War Causes Abortion
by Rachel MacNair and Catherine Coyle
This is a condensed version of Chapter 4 in Peace Psychology Perspectives on Abortion. References are in APA style – authors in parentheses, full citation at the bottom.
War as an Instrument of Unchosen Abortion
In an article entitled “Abortion and War,” Emanuel Charles McCarthy (2011) points out what is obvious upon paying attention to the point:
As I read the triumphant headlines in the newspapers day after day—“U.S. Pounds Iraq from Air”—and saw the pictures of missiles streaking into Iraq, I could not help but hear the silent screams of all the little Iraqi children in utero who were having their lives ripped from them. The lucky ones were the ones who took a direct hit. The ones, who were aborted because of percussion, vibration or because of the terror, trauma, malnourishment and/or exhaustion visited upon their mothers by war, would probably have suffered less agonizing deaths at the wrong end of a suction machine in an abortion clinic. . . . Modern industrial war, once unleashed, produces an instant Auschwitz for the unborn—that’s fact, not conjecture. Mass abortions are the necessary and one hundred per cent inevitable consequence of modern war. (McCarthy, 2011, p. 1- 2)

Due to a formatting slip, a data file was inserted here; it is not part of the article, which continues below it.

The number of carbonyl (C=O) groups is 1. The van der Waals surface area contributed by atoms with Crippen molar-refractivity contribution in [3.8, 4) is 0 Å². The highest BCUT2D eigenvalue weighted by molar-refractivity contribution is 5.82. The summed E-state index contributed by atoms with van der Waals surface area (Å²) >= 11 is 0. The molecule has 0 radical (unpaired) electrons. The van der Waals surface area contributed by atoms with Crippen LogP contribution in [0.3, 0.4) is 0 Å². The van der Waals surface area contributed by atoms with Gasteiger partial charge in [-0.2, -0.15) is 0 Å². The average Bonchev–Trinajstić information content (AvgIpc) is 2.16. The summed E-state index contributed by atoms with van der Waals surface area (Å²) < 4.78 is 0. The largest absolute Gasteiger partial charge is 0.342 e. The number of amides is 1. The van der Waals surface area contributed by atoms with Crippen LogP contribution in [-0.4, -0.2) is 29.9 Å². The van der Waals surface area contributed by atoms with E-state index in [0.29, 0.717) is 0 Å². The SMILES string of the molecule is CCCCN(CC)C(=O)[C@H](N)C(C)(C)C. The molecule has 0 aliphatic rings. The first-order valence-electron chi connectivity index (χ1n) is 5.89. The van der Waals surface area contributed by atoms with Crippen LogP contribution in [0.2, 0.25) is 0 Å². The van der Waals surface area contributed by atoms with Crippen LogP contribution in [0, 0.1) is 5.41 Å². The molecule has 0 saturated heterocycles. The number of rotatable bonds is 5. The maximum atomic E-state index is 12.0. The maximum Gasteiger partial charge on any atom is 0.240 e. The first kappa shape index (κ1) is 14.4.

To cite a specific case to show how this works within the dynamics of war, Jon Lee Anderson, a writer for The New Yorker, said in a March 24, 2003 interview with Charlie Rose on Rose’s PBS show: “My driver, a sweet Iraqi man, was bitter today because one of his daughters suffered what he called an involuntary abortion during last night’s bombing due to fright. She was 3 to 4 months pregnant.” This was by way of illustrating how Iraqis who opposed Saddam Hussein might nevertheless turn against the United States if the destruction became too great.
War as a Pressure for Abortion